The figure shows there’s no way to avoid offboarding, so you need to get it right – and one of the best ways to make it work for you is to ensure that your process is rock-solid.
These best practices should inform and direct your offboarding process.
You may need to make adjustments depending on your organization’s unique situation or the circumstances of a particular employee’s departure. But the principles behind each step are universal.
With these steps, you can build an offboarding policy that keeps your departing employees happy, your current employees comfortable, and your company in great shape.
Offboarding best practices at a glance
|What to do||Why it matters|
|Treat the employee kindly and respectfully||Ends their time with you on a positive note|
|Communicate with the rest of the team||Keeps the morale up among your remaining workers|
|Hold an exit interview||Enables you to gather information that can improve your organization’s operation|
|Lean on your succession planning||Facilitates a smooth transition between employees|
|Revoke access and collect company property||Protects the security of your work site, company equipment and property, and data|
|Automate the process where possible||Limits the risk of errors while offboarding staff|
|Recommend outplacement services||Manages negative press and damaged morale during layoffs|
|Stay in touch||Encourages workers to consider returning to your organization|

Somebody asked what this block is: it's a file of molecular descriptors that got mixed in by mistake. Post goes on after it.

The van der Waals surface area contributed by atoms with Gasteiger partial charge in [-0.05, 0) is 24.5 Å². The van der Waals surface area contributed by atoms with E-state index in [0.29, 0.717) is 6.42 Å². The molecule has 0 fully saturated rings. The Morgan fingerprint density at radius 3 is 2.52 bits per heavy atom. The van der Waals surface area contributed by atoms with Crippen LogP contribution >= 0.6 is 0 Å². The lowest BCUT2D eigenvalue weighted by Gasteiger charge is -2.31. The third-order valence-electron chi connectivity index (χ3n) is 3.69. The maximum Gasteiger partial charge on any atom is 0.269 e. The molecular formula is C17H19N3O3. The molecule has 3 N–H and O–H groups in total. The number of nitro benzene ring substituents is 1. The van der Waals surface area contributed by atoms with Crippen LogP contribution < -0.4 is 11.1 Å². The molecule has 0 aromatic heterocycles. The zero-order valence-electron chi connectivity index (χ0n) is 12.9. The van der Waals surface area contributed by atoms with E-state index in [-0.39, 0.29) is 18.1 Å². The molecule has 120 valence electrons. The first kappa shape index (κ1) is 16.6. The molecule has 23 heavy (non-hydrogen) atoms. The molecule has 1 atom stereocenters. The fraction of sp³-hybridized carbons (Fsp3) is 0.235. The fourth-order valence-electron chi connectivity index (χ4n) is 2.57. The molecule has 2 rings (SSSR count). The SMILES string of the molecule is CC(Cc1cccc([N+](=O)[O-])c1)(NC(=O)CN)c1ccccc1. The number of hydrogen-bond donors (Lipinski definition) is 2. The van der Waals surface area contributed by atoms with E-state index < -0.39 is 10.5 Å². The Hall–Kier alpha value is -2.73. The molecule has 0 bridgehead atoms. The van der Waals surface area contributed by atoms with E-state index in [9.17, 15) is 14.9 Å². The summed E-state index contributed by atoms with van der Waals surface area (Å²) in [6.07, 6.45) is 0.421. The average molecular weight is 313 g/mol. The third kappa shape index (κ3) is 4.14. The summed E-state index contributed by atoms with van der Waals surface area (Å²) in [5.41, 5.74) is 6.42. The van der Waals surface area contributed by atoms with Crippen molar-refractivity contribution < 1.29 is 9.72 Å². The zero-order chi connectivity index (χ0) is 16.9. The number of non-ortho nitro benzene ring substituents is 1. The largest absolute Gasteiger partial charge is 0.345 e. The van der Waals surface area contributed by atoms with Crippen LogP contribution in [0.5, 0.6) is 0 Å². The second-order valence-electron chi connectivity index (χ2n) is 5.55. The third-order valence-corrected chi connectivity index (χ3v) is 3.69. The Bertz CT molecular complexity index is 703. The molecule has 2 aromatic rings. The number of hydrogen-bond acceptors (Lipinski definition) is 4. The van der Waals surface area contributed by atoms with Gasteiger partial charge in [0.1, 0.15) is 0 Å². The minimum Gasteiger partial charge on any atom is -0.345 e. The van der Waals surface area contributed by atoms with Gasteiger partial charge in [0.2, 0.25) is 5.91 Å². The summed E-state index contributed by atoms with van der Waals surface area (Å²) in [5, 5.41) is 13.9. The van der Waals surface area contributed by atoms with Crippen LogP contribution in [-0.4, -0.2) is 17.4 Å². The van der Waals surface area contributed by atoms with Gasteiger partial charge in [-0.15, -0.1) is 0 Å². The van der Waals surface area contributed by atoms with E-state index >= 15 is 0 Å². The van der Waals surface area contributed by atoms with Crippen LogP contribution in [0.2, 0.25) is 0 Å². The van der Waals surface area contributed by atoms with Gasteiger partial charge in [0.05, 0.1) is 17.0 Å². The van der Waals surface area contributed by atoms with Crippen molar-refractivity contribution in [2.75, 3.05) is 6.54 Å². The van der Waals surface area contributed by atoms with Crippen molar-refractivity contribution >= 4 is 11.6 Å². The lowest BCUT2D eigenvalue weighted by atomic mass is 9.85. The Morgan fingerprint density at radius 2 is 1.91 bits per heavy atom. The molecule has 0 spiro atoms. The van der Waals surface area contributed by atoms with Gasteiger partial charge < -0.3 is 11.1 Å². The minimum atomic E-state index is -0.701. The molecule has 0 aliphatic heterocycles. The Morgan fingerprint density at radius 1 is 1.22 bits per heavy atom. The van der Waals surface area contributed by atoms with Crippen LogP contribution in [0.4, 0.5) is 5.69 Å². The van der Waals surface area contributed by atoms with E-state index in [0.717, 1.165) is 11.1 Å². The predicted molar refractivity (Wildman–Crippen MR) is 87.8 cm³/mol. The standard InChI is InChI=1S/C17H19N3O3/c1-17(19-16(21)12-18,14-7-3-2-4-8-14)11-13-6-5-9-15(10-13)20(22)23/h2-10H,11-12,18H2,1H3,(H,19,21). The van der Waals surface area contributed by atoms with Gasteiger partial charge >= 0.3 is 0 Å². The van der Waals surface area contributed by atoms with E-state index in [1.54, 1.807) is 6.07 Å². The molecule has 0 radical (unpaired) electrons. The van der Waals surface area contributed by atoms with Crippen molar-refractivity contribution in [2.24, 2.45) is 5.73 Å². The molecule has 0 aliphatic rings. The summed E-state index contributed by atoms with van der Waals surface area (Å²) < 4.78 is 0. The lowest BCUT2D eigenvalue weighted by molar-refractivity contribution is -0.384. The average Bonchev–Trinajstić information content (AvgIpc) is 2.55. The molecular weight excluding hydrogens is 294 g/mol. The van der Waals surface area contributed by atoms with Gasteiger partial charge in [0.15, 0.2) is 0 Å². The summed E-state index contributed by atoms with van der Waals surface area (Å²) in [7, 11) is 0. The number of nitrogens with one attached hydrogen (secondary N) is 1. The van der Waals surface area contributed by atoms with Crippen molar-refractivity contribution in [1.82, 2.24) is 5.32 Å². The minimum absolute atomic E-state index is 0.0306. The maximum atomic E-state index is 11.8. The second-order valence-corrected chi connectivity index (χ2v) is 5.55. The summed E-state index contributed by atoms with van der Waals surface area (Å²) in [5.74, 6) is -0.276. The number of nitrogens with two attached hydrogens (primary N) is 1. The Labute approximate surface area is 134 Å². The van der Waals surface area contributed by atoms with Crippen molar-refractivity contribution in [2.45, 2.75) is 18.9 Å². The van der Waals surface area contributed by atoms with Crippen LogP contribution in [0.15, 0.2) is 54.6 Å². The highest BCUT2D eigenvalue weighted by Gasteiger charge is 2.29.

|Plan your next hire proactively||Finds the best possible candidate to replace your departing employee|
1. Treat the employee kindly and respectfully
Whatever the reason for your employee’s departure, they deserve a careful, kind, and respectful offboarding.
That means you must apply your offboarding policy to them equitably and fairly, regardless of their previous relationship with your business.
You must also take time to explain your offboarding process to them. They should know what to expect from you as their time with you ends.
To enable that, your offboarding policy should contain a template for an offboarding email.
The email should provide a clear outline of what their last weeks at the organization will look like. You can personalize and send this template to your departing employee at the outset of the process.
Also aim to end their time with you on a positive note. Show them appreciation on their way out – gestures like a card, a parting gift, or a farewell party are usually appreciated.
2. Communicate with the rest of the team
A colleague leaving can feel disruptive and distressing, even under the best circumstances. Your remaining employees will find the departure much harder to manage if you don’t communicate with them on the subject.
Don’t leave it up to workplace gossip to spread the news of an employee’s departure. Let the wider team know as soon as you can in an official communication from HR or management.
A good offboarding policy should include a template for an offboarding email for the rest of the team – or the rest of the organization, if necessary.
Communication is especially important when you lay off workers because your remaining staff could feel insecure about their jobs.
The prospect of upheaval at work can be daunting, but good communication always eases the way. Communicating clearly with your employees keeps morale high, even in difficult circumstances.